By Marysia Zalewski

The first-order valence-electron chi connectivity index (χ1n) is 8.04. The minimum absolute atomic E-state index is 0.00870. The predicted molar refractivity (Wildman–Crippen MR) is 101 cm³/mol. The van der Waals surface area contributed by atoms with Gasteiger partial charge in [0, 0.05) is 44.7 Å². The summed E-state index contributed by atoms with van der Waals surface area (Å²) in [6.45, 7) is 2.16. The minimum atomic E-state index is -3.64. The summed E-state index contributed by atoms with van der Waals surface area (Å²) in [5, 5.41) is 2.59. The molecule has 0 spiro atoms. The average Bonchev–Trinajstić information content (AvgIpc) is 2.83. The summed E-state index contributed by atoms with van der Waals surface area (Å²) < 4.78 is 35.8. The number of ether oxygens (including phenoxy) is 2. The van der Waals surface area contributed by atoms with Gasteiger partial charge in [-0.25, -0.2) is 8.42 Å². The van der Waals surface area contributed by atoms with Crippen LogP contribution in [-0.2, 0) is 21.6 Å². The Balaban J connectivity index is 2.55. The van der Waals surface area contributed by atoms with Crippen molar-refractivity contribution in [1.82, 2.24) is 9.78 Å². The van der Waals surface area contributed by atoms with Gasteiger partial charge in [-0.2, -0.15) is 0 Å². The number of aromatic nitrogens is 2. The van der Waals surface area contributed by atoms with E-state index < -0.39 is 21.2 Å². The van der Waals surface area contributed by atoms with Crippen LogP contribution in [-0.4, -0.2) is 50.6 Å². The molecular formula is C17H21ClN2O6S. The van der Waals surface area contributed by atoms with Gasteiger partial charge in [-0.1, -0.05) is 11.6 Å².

What has happened to feminism over the last few decades? Is it any use as a 'politics for women' anymore? Or has feminism lost its political edge and utility having changed beyond all recognition since the massive influence of postmodern and poststructural ideas? This book addresses these questions, and presents a valuable overview of the main forms of feminism at the heart of the traditional/contemporary or modernist/postmodernist debate. In order to 'theorise through practice', Zalewski uses the example of reproductive technologies (such as IVF, amniocentesis and ultrasound), which unexpectedly reveals some intriguing similarities between modernist and postmodernist feminisms and illustrates some of the the beneficial legacies of the more traditional feminisms, casting doubt on claims that such feminisms are anachronistic.